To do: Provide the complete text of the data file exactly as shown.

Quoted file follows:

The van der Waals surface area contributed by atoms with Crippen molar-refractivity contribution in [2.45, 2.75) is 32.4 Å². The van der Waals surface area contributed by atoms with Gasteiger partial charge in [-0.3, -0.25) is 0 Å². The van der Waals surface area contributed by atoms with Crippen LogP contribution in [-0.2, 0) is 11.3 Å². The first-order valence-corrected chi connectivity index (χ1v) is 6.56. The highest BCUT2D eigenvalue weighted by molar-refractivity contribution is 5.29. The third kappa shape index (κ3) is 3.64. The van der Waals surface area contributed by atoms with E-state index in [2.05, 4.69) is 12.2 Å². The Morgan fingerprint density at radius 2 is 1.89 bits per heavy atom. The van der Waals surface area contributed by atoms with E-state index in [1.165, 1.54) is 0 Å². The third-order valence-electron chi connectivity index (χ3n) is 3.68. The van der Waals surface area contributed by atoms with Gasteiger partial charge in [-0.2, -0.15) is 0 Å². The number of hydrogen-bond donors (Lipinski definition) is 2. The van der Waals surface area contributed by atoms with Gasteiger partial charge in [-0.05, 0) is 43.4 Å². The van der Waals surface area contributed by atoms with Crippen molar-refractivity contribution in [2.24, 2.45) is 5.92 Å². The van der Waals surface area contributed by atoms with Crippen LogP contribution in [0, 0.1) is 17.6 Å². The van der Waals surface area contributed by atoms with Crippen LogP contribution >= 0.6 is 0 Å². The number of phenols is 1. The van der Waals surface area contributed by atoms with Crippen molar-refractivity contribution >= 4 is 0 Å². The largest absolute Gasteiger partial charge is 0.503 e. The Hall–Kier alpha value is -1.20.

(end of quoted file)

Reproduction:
The van der Waals surface area contributed by atoms with Crippen molar-refractivity contribution in [2.45, 2.75) is 32.4 Å². The van der Waals surface area contributed by atoms with Gasteiger partial charge in [-0.3, -0.25) is 0 Å². The van der Waals surface area contributed by atoms with Crippen LogP contribution in [-0.2, 0) is 11.3 Å². The first-order valence-corrected chi connectivity index (χ1v) is 6.56. The highest BCUT2D eigenvalue weighted by molar-refractivity contribution is 5.29. The third kappa shape index (κ3) is 3.64. The van der Waals surface area contributed by atoms with E-state index in [2.05, 4.69) is 12.2 Å². The Morgan fingerprint density at radius 2 is 1.89 bits per heavy atom. The van der Waals surface area contributed by atoms with E-state index in [1.165, 1.54) is 0 Å². The third-order valence-electron chi connectivity index (χ3n) is 3.68. The van der Waals surface area contributed by atoms with Gasteiger partial charge in [-0.2, -0.15) is 0 Å². The number of hydrogen-bond donors (Lipinski definition) is 2. The van der Waals surface area contributed by atoms with Gasteiger partial charge in [-0.05, 0) is 43.4 Å². The van der Waals surface area contributed by atoms with Crippen molar-refractivity contribution in [2.24, 2.45) is 5.92 Å². The van der Waals surface area contributed by atoms with Crippen LogP contribution in [0, 0.1) is 17.6 Å². The van der Waals surface area contributed by atoms with Crippen LogP contribution >= 0.6 is 0 Å². The number of phenols is 1. The van der Waals surface area contributed by atoms with Crippen molar-refractivity contribution >= 4 is 0 Å². The largest absolute Gasteiger partial charge is 0.503 e. The Hall–Kier alpha value is -1.20.